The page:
There’s a patient-focused shift taking place in medicine today: some physicians are looking beyond prescribing drugs, drugs, and more drugs to treat every patient’s problems, and instead trying to create better longer-term treatment plans that can include seeking input from nurses and other specialists, including home health care staff, such as the team at Accredited Home Care.
The concept is called pharmacopalliation, which may seem like a mouthful to non-medical folks but generally, means that extra effort and attention is being put into keeping better track of all the medications a specific individual is taking or has been prescribed.
Their primary health care provider can try and look at a bigger picture of what conditions all the medications are trying to address, including dosages, and what side effects could potentially be showing up.
Then, he or she can look at possible interactions between the different medications, and if the balance should be altered, such as increasing or decreasing the dosages of certain ones; switching to similar drugs in the same family; or eliminating some of them completely, either immediately or gradually phase them out, depending on possible reactions or withdrawal concerns.
A good pharmacopalliation strategy can take into consideration any observations from nurses, other caregivers, and specialists, plus family members and pharmacists. Let’s not forget the patient themselves: they may be able to share how different medications can make them feel, especially if the dosage or type of medication may need to be modified.
It does require some different ways of thinking from the traditional physician model that sometimes is accused of involving little interaction beyond a prescription pad, and not knowing what other physicians or other specialists are prescribing.
Instead, the pharmacopalliation approach requires better communication between a whole team and a focus on the patient’s positive outcome – in short, it’s like “Goldilocks and the Three Bears,” an analogy used by UTHealth/Health Science Center at Houston to describe how an appropriate medication management plan is really about experimenting with dosages and types until you find what’s ‘just right.’
Initial discussions about the pharmacopalliation approach to medication management took place in hospice communities, especially since a patient’s medication often needs change.
Since most patients don’t have a lot of time or medical options left when they move to hospice care, medical providers’ roles need to be less curative-focused and more about providing comfort, pain relief, and a better quality of life.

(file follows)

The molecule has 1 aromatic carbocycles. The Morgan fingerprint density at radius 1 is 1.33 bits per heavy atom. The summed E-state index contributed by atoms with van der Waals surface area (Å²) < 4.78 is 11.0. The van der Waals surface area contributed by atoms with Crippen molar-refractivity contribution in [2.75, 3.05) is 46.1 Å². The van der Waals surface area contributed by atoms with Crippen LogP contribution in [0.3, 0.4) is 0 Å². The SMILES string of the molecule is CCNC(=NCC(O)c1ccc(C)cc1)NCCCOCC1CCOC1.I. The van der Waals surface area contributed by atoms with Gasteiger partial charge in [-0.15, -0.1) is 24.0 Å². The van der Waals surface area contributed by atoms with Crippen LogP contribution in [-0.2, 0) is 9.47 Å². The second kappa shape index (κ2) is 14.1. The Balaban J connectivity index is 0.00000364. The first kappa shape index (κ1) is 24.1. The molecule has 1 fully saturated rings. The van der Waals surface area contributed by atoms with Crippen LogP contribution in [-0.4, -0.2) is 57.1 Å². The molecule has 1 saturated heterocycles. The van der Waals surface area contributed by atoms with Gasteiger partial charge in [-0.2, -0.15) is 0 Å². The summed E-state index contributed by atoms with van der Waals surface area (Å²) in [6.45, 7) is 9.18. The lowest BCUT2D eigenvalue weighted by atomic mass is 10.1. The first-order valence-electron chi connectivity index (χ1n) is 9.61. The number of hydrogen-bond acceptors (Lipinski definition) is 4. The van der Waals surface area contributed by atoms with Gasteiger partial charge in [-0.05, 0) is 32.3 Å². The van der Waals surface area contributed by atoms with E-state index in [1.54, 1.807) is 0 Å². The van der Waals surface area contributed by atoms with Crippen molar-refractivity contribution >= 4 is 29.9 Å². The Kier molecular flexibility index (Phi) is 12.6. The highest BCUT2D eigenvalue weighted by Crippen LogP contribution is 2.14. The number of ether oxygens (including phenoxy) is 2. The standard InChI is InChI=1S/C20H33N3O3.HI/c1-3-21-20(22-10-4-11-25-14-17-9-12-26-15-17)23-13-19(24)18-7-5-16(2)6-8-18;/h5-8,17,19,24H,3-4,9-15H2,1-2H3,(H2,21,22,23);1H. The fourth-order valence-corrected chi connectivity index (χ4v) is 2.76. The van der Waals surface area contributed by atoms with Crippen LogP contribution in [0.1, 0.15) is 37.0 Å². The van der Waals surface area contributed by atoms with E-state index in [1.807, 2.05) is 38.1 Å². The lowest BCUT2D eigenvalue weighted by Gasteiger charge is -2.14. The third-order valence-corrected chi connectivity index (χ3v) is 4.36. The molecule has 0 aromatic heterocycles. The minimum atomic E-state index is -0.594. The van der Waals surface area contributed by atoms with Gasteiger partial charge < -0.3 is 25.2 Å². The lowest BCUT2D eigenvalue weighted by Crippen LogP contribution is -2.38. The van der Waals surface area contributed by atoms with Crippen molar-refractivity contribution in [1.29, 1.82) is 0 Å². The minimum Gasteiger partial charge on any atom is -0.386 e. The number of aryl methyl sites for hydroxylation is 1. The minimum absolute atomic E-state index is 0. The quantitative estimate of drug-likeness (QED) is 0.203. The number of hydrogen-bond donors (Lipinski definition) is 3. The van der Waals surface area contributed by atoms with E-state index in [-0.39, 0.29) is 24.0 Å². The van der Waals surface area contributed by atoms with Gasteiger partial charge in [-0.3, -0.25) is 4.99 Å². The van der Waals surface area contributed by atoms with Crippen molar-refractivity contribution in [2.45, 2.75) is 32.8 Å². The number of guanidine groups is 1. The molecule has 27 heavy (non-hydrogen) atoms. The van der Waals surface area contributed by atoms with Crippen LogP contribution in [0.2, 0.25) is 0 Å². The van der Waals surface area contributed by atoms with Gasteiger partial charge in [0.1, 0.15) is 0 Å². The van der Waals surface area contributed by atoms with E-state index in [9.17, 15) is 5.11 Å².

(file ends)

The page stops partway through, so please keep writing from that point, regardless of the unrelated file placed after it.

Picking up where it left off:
Doctors who focus on palliative care may not be as concerned about prescribing medications that could cause long-term damage or have high addiction potential, but at the same time, they would try to figure out ways to minimize any withdrawal symptoms and continue regimens that reduce pain.
In a non-hospice setting, the physicians also try to look for a customized solution for every patient rather than a one-size-fits-all approach. They may ask questions like “Does he or she still need this particular medication?” “Can we slowly wean him or her off it and try something different?” “When should we look at everything again?”
Home health nurses can be part of these discussions too, as they likely will interact more frequently with the patient than the provider. In addition to making sure they’re taking their proper medications in the right timeframes, they can also observe any changes or side effects, and also hear how different medications make the patient feel.
When planning a proper pharmacopalliation strategy that considers possible interactions with other medications, patients also need to be advised about other possible interactions with herbal supplements.
Companies that produce vitamins and other supplements often boast of all sorts of wonderful claims about what their products can do to boost general health or aid specific symptoms. So it’s natural that people who want to feel better and who are already on other medications will gravitate toward them, especially the products that say they’re natural.
Various official studies show that the amount of interaction can vary by brand and product, and sometimes a supplement may actually have a complementary role or do nothing all.
However, the FDA still warns consumers to be careful mixing both types, especially during critical times for your health such as directly before or after surgery or during chemotherapy. They also emphasize that the word “natural” in packaging and advertising doesn’t necessarily mean “safe.” So some may actually cause dangerous interactions.
The National Center for Complementary and Integrative Health, part of the U.S. Department of Health and Human Services, said that some of the concerns about large-scale negative interactions between supplements and medication may be exaggerated, but it is truly difficult to know for sure since there are so many combinations of supplements, prescribed medications and even over-the-counter remedies on the market. But it does offer some general guidelines about what to look for and what to avoid.
Doing some of this research in July is perfect, as it’s actually Herbal/Prescription Interaction Awareness Month, a time when people are encouraged to learn more about both areas, how some can work together, and potential areas of concern.
Accredited Home Care is always happy to provide accurate information and answer questions about medication management and the differences between herbal remedies and prescription remedies.